In a startling new study, researchers and scientists at the University of Oxford’s Wellcome Centre for Integrative Neuroimaging have found changes in the brain structure of Covid patients, including those who experienced a mild infection. These changes are particularly noticeable in in areas of the brain involved in smell and memory processing.
According to the research report published in Nature, patients may suffer from cognitive deficit, experience brain tissue damage, and certain brain regions may experience losses resulting in the inability to smell following a Covid infection, even mild ones. Moreover, it has been found that the overall volume of the brain shrinks post-Covid in some people. These changes were observed several months after a Covid infection. However, the study doesn’t say if these changes are permanent or if they heal with time.
The study is based on the UK Biobank project, which has been monitoring the health of 5 lakh people for about 15 years. As a result, the project already had a comprehensive database of brain scans taken prior to the onset of the Covid pandemic, and researchers used participants from this study to examine the effect of Covid-19 on the human brain.
A total of 401 individuals from the biobank project aged between 51 and 81 were scanned, the majority of whom had suffered mild Covid infections. The scientists also examined 384 participants who hadn’t caught the virus.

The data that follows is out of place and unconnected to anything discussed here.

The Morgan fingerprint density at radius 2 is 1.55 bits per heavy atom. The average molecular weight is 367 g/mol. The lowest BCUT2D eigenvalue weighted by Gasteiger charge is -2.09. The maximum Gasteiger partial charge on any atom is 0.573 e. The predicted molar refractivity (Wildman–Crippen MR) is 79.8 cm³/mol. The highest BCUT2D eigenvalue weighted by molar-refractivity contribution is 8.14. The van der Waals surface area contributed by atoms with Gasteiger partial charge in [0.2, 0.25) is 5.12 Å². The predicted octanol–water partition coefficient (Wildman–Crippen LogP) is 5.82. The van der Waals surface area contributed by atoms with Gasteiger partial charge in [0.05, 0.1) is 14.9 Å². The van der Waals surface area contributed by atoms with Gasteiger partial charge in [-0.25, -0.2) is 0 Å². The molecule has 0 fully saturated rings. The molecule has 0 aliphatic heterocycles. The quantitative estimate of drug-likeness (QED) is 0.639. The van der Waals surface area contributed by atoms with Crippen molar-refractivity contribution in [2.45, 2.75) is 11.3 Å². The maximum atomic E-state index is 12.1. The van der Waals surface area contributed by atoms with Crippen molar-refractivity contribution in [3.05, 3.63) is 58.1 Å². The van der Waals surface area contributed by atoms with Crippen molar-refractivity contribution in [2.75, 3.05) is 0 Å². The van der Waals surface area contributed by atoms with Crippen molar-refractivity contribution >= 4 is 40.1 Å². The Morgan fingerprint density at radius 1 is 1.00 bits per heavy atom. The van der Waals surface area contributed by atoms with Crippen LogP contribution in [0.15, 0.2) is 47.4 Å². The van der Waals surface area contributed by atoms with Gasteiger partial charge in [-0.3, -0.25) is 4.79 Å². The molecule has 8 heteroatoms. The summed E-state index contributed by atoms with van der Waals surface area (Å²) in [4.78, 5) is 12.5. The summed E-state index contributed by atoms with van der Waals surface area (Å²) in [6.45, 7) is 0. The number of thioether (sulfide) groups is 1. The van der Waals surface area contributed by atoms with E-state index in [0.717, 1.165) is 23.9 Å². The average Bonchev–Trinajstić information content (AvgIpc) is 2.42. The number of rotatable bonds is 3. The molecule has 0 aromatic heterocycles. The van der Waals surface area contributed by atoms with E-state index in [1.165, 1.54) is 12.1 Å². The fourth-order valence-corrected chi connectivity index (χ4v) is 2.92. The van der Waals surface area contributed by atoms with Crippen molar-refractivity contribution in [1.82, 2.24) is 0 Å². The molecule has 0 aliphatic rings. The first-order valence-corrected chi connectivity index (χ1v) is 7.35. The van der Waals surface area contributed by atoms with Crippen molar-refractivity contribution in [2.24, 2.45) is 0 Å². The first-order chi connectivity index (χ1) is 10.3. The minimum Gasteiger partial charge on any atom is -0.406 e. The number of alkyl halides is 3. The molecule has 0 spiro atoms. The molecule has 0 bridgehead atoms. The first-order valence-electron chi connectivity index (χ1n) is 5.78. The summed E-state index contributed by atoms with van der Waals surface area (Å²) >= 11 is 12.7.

The key findings from the study showed that the overall brain size of individuals with a mild Covid infection had shrunk between 0.2 and 2 percent. The research report observed that among those who had been infected with Covid, there was a greater reduction in grey matter thickness, greater tissue damage in regions of the brain connected with the olfactory or smell complex, and an overall shrinkage in size of the brain.
The authors of the study have stated that the findings could be the hallmarks of degenerative spread of Covid via olfactory pathways to the brain, either from loss of sensory input from anosmia (loss of smell) or by inflammation of the spinal cord and brain. They have, however, added that the implications of the visible brain changes are unclear, and the “highly plastic and flexible human brain” could still recover or even already be in the process of recovery for these patients.
In other words, the findings do not necessarily imply that Covid will affect memory or cognition in the long term, they said, and it is also unclear if the changes will affect a person’s quality of life in future. “Whether this deleterious impact can be partially reversed, or whether these effects will persist in the long term, remains to be investigated with additional follow up,” the authors wrote.